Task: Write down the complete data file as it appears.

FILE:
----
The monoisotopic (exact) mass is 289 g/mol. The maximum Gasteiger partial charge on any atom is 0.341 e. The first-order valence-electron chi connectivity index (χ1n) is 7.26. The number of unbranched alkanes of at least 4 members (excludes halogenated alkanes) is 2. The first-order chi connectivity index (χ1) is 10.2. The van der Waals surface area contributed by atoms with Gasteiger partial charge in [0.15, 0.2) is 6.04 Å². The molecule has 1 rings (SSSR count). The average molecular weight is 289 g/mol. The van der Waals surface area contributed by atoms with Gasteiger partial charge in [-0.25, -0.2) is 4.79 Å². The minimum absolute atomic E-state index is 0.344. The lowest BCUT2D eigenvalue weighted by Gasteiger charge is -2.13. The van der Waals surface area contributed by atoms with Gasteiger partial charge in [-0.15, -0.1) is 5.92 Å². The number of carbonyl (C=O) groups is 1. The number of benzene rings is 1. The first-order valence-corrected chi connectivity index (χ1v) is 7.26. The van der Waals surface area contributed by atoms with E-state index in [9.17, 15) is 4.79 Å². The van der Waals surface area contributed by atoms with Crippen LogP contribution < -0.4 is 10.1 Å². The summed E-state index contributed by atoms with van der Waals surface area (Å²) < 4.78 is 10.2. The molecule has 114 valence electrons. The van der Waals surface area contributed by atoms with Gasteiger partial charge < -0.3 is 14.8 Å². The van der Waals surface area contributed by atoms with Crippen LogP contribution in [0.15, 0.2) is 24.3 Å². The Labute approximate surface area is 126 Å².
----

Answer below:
The monoisotopic (exact) mass is 289 g/mol. The maximum Gasteiger partial charge on any atom is 0.341 e. The first-order valence-electron chi connectivity index (χ1n) is 7.26. The number of unbranched alkanes of at least 4 members (excludes halogenated alkanes) is 2. The first-order chi connectivity index (χ1) is 10.2. The van der Waals surface area contributed by atoms with Gasteiger partial charge in [0.15, 0.2) is 6.04 Å². The molecule has 1 rings (SSSR count). The average molecular weight is 289 g/mol. The van der Waals surface area contributed by atoms with Gasteiger partial charge in [-0.25, -0.2) is 4.79 Å². The minimum absolute atomic E-state index is 0.344. The lowest BCUT2D eigenvalue weighted by Gasteiger charge is -2.13. The van der Waals surface area contributed by atoms with Gasteiger partial charge in [-0.15, -0.1) is 5.92 Å². The number of carbonyl (C=O) groups is 1. The number of benzene rings is 1. The first-order valence-corrected chi connectivity index (χ1v) is 7.26. The van der Waals surface area contributed by atoms with E-state index in [9.17, 15) is 4.79 Å². The van der Waals surface area contributed by atoms with Crippen LogP contribution < -0.4 is 10.1 Å². The summed E-state index contributed by atoms with van der Waals surface area (Å²) < 4.78 is 10.2. The molecule has 114 valence electrons. The van der Waals surface area contributed by atoms with Gasteiger partial charge < -0.3 is 14.8 Å². The van der Waals surface area contributed by atoms with Crippen LogP contribution in [0.15, 0.2) is 24.3 Å². The Labute approximate surface area is 126 Å².